Fireworks Occasions:

There are many occasions where fireworks are used to celebrate. Just about any occasion is suitable for celebrating with fireworks. Fireworks can spice up any event / occasion, think "out of the box" and use fireworks if not today, tomorrow. You probably have a few in mind, if not see the list we have provided below.

USA INDEPENDENCE DAY:

In America the 4th of July / Independence Day is the holiday where fireworks are used by millions! Independence Day, the Fourth of July, is a federal holiday in the United States commemorating the adoption of the Declaration of Independence on July 4, 1776, declaring independence from the England. Independence Day is commonly associated with fireworks, parades, barbecues, fairs, picnics, family reunions, political speeches and ceremonies.

NEWS YEARS EVE:

The traditional news years eve for western culture is last day in December. Fireworks are set off at midnight to celebrate the "New Year". For the most part firecrackers are used for this celebration.

GUY FAWKES DAY:

November 5th marks the anniversary of the Gunpowder Plot, a conspiracy to blow up the English Parliament and King James I in 1605, the day set for the king to open Parliament. The anniversary was named after Guy Fawkes, the most famous of the conspirators.

It was intended to be the beginning of a great uprising of English Catholics, who were distressed by the increased severity of penal laws against the practice of the Catholic religion. While the plot was the work of a small number of men, it provoked hostility against all English Catholics and led to an increase in the harshness of laws against them. Guy Fawkes Day, November 5, is still celebrated in England with fireworks and bonfires, on which effigies of the him are set ablaze.

DIWALI - DEVALI - OR DEEPAVALI:

This is perhaps the most well-known of the Indian festivals: it is celebrated throughout India, as well as in Indian communities throughout the diaspora. It usually takes place eighteen days after Dusshera. It is colloquially known as the "festival of lights", for the common practice is to light small oil lamps (called diyas) and place them around the home, in courtyards, verandahs, and gardens, as well as on roof-tops and outer walls. In urban areas, especially, candles are substituted for diyas; and among the nouveau riche, neon lights are made to substitute for candles. The celebration of the festival is invariably accompanied by the exchange of sweets and the explosion of fireworks. As with other Indian festivals, Diwali signifies many different things to people across the country. In north India, Diwali celebrates Rama's homecoming, that is his return to Ayodhya after the defeat of Ravana and his coronation as king; in Gujarat, the festival honors Lakshmi, the goddess of wealth; and in Bengal, it is associated with the goddess Kali. Everywhere, it signifies the renewal of life, and accordingly it is common to wear new clothes on the day of the festival; similarly, it heralds the approach of winter and the beginning of the sowing season.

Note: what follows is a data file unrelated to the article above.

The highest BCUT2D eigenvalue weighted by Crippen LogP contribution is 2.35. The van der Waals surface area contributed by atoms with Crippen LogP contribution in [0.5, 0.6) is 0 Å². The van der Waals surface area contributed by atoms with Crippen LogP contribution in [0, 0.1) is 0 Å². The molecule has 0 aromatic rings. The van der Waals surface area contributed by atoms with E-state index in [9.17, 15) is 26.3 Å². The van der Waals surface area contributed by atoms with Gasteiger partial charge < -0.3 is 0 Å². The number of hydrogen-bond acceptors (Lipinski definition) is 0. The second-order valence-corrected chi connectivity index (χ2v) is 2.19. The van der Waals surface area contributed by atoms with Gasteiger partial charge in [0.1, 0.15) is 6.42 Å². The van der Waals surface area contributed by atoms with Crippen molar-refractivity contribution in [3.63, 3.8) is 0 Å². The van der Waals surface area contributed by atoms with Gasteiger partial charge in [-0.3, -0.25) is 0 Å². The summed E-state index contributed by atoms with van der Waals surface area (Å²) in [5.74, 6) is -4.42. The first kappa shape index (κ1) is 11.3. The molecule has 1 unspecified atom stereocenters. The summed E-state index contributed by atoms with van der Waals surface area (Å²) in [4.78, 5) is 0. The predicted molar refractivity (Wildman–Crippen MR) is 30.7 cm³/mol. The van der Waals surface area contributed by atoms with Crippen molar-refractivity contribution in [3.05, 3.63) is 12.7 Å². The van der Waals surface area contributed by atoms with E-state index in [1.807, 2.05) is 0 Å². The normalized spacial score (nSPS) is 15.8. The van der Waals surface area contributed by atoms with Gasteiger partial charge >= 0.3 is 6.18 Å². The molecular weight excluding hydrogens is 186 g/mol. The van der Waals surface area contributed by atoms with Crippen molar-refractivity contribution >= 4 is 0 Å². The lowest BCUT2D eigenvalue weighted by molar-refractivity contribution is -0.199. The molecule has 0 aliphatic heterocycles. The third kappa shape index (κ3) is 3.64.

The date of Diwali falls in either in October or November each year, depending on the cycle of the moon. The festival actually runs for five days, beginning with Dhanteras, although the main celebrations happen on the third day.

•In 2016, Diwali is on October 30th.
•In 2017, Diwali is on October 19th.
•In 2018, Diwali is on November 7th.
Due to the decrease in Diwali sales
and the aggravation of negotiations
with customers, we
will NOT have extened
hours for this holiday !


CHINESE NEW YEAR:

Chinese New Year is the biggest holiday celebrated among Chinese people. It is often referred to as the spring festival because it signals the beginning of spring. It is a time when families and friends get together to say goodbye to the old and welcome the new.

One idea is that the holiday originated when a beast named Nina (which means year in Chinese) came out the night before the new year and started to prey on the people in the villages. The people were very frightened by this monster, a brave man went up to the beast and said to him that instead of eating the people of the villages, he should eat the other beasts that frightened these people. Nian followed the man's request and all of the beasts were chased away. The people of the village were very grateful to the man for giving them a peaceful life. Before the man left for good, he told the people to put up red paper decorations on their windows and doors at the beginning of each new year because the color red scared the beast. They also set off firecrackers to scare away the horrible beast.

A interesting thing about Chinese New Year is that very few people know when this holiday is celebrated without looking at a traditional Chinese calendar as it never falls on the same day. The ancient Chinese used a lunar calendar. with a lunar calendar, the new year begins the first night of the new moon after the sun enters Aquarius. This date is anywhere between January 20 and February 19. Chinese years are grouped in sets of 12 with each year being represented by an animal (zodiac sign). It is said that a person displays the characteristics of the animal of the year in which they were born.

Chinese New Year celebrations would not be complete without fireworks! There are many beliefs about why fireworks are used. One is that the noise wakes up the dragon who will fly across the sky to bring the spring rain for the crops. Another belief is that the noise of the fireworks is supposed to scare away all evil spirits and misfortunes, preventing them from coming into the new year. Firecrackers are thrown at the feet of the dragons in the parade to keep them awake for the celebration. The dragons are believed to sleep the rest of the year.

It is important to remember that Chinese New Year is not only celebrated in China. Anywhere there are Chinese people, there is a Chinese New Year celebration. The specific activities of the celebration often vary depending on the region, but the basic principles are the same.

Did we miss any ?
If we did please let us know.


Here are a few more obvious ones;

Birthdays - Anniversaries - Graduations - Sport Events - Weddings - Divorces - Lottery Wins - Wakes - Funerals - Memorials - Gender Idenity Parties -
Fireworks Occasions: